Litoral, Literal, Lutoral: Gabriela Albuquerque and Chico Diaz at Coletivo Amarelo
Mas pra quê?
Pra que tanto céu?
Pra que tanto mar? Pra quê?
De que serve esta onda que quebra?
E o vento da tarde? De que serve a tarde?
Pode ser que não venhas mais
Que não voltes nunca mais
De que servem as flores que nascem pelos caminhos?
Se meu caminho sozinho é nada 
The COVID-19 pandemic prompted artist Gabriela Albuquerque to seek shelter on the paradisiacal beaches of the Lisbon shoreline. The monotony and difficulties of lockdown brought her to Guincho Beach, where she constantly depicted the landscapes she witnessed. This creative period now reaches its peak with the exhibition Litoral, Literal, Lutoral, which delves into Gabriela’s memories and reflects on the beauty and tragedy of seaside landscapes.
The work Inúteis paisagens (2020-2023) consists of a series of oil paintings on paper, forming a constellation of fragments of a coastal landscape. Inspired by the song Inútil Paisagem by Elis Regina and Tom Jobim, the work’s title poses questions about the feeling of wonder that a landscape can give us, albeit in a world constantly in crisis. What good is the beauty of a landscape if so many tragic things can happen in it?
Gabriela Albuquerque was overwhelmed by this quandary, and the power of the waves crashing along her path broke open the box that held the memories of the tragedy that had already befallen her on another beach, on another coast. Gabriela lost her father in a devastating accident when she was still a child, on her childhood beach in Brazil, during a perfect sunny and warm day. The scenery through which she was repeatedly forced to walk during the pandemic allowed her to tap into a memory that took place more than thirty years ago.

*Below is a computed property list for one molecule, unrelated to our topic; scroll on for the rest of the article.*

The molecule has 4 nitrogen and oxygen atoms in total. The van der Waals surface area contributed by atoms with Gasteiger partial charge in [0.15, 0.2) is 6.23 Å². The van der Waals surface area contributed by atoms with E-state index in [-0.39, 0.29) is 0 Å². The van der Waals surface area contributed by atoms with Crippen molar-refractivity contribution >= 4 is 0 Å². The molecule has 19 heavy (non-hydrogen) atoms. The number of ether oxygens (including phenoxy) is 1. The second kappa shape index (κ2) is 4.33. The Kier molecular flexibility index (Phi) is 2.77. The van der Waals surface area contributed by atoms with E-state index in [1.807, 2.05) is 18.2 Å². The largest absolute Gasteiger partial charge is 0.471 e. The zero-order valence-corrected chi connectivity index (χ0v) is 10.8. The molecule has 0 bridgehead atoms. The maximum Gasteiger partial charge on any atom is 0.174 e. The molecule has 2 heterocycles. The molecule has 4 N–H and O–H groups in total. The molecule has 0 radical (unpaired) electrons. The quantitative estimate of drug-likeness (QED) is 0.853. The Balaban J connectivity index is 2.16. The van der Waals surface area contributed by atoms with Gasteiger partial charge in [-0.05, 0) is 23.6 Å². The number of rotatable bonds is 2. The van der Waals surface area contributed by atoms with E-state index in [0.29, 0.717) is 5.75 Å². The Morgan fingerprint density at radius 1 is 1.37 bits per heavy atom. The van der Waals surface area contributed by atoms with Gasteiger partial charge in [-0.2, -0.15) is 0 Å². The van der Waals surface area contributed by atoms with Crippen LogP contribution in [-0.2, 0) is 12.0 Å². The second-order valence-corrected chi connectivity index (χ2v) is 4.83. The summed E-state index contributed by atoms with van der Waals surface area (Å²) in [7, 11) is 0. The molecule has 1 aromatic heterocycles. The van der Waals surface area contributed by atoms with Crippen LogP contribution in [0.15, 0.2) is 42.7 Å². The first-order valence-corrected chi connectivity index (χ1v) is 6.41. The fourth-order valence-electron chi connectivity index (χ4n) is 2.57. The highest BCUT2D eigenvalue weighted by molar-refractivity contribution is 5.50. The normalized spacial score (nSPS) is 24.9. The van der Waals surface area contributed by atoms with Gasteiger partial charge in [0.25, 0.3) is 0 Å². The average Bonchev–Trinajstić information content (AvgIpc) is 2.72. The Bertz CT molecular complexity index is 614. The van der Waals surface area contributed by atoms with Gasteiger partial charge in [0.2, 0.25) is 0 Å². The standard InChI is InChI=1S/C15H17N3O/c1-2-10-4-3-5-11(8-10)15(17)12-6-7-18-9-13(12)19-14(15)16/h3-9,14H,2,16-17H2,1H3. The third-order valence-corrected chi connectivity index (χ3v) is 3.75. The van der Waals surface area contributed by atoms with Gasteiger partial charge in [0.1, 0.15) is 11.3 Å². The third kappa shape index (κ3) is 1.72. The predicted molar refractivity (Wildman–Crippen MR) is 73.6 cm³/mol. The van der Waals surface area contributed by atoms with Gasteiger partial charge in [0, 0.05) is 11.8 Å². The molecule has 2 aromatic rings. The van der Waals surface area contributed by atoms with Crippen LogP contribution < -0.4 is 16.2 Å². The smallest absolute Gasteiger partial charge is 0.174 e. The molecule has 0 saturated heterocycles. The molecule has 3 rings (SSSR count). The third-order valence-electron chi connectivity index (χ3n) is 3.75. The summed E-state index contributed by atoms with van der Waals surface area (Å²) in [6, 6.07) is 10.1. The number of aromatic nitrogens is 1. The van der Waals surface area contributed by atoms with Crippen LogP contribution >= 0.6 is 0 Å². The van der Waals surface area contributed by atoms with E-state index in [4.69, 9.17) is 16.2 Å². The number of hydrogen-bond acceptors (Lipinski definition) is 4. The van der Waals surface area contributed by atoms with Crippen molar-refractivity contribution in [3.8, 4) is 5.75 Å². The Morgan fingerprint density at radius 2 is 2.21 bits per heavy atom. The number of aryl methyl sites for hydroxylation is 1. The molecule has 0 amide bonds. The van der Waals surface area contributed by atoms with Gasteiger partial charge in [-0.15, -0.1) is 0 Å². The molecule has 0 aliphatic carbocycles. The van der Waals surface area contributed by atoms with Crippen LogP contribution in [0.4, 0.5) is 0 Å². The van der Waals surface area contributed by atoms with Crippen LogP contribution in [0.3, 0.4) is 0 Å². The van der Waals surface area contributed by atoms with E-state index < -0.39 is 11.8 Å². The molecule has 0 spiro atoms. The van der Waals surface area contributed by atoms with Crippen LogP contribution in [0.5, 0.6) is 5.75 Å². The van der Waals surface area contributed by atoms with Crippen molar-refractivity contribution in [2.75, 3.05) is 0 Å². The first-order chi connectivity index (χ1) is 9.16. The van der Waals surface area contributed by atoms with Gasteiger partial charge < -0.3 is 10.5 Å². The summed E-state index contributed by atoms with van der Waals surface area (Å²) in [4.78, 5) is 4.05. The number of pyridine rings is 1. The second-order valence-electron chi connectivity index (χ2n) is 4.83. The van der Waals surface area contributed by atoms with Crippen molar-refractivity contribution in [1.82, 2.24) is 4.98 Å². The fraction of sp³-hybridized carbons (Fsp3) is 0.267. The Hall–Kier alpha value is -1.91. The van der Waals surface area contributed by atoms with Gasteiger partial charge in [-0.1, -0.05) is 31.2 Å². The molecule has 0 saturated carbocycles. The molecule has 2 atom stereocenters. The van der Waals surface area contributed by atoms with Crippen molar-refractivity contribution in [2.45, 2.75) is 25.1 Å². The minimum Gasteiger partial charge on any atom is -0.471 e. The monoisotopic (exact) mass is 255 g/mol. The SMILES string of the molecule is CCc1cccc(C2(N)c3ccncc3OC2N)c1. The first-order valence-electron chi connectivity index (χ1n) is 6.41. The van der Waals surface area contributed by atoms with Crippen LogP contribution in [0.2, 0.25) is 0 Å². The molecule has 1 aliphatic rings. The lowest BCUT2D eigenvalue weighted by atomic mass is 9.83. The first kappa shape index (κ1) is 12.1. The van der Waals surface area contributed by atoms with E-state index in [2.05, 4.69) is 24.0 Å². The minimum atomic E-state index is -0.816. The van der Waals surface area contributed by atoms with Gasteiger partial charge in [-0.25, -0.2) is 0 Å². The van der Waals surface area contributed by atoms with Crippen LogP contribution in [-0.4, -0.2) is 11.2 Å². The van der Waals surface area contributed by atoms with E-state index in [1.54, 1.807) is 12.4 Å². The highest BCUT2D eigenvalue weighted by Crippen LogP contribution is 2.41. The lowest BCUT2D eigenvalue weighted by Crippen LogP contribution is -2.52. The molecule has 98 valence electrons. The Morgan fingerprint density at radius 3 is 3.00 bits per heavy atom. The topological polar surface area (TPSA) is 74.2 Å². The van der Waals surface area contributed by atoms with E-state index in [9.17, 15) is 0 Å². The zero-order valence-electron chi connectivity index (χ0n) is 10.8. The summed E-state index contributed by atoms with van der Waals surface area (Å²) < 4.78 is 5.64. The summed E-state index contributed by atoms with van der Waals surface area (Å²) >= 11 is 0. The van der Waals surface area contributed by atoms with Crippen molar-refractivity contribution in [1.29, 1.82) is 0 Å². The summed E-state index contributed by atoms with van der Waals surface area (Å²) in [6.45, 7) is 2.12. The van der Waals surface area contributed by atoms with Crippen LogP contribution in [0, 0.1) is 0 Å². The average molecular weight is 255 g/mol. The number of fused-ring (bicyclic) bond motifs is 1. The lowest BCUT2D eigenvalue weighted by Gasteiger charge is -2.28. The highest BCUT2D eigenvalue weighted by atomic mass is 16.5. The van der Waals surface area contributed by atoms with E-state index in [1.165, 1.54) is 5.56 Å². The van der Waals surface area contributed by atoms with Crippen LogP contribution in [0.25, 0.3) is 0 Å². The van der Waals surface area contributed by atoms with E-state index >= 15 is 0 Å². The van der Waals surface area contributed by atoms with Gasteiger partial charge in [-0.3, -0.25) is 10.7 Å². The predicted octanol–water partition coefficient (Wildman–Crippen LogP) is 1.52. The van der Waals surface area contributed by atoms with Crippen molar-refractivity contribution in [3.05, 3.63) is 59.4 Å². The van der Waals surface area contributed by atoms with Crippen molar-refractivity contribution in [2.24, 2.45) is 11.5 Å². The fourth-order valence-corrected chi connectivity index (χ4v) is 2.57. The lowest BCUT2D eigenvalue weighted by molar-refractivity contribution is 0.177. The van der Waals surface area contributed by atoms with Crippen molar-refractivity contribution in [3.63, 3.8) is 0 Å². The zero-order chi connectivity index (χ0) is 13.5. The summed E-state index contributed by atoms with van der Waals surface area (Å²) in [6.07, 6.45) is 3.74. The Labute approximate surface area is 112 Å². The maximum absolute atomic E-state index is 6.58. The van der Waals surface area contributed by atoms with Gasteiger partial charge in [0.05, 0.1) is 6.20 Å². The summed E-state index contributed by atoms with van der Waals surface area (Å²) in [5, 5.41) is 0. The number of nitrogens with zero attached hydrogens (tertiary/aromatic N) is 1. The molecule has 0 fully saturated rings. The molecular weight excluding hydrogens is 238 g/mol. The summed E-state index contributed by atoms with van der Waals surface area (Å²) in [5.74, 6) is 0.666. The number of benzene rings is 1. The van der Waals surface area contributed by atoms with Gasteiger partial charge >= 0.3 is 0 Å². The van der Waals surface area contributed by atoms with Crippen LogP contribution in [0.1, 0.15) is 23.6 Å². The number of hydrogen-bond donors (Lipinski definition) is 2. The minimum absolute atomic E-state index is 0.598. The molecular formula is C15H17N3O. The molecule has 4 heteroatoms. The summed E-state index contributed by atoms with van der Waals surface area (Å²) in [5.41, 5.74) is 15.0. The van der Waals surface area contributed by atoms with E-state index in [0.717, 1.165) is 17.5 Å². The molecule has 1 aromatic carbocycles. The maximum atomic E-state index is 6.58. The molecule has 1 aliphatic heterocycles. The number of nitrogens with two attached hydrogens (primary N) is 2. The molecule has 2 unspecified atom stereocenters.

This memory gave rise to the work Casa de Praia (2023), a series of twenty-five paintings representing a red house set in a coastal landscape. The painting is cinematic and features a non-linear narrative. In some compositions, the house is floating in the vast sea, while in others it is almost engulfed by the waves. The red house is moving with the landscape, as is the artist. Speaking about the exhibition on October 14, Gabriela Albuquerque admitted that the house was actually a representation of herself, roaming the coastline whilst looking for the meaning of all these memories that were born out of a traumatic experience. Her body is the house and the house is her childhood home.
Another section of the Coletivo Amarelo venue, known as the “Smallest Gallery in Lisbon”, simultaneously features an exhibition of three works by Chico Diaz, Memória I, II and III (2023). These are small acrylic and watercolour paintings on paper, awash with a black background that sustains the shapes the artist builds. We see a resolute landscape, in which a red tree rises from between a body of stones. It reminds us of an inner landscape, born from a dreamlike place, but also a dark one. This is a territory that stands in stark opposition to the coast.
Chico Diaz’s works are dark and pale in colour and deal with something surreal. In Gabriela Albuquerque’s pieces, the painting is bursting with vivid colours and the story is openly biographical. Both feature the absence of the body as an object. And, in both, red symbolises life and restlessness.
Although they are in contrasting territories, the dialogue between the two works occurs on the ground. Cristiana Tejo, the exhibition’s curator, says: “If Gabriela’s landscapes are about death, Chico’s are about life.”
The landscape is invariably a place of shelter, welcoming both the dream and the real.
 “Inútil Paisagem”, song by Elis Regina and Tom Jobim. Available in: https://www.youtube.com/watch?v=tggzkeOntCg&ab_channel=ElisRegina-Topic
 Quote taken from the exhibition text of Litoral, Literal, Lutoral.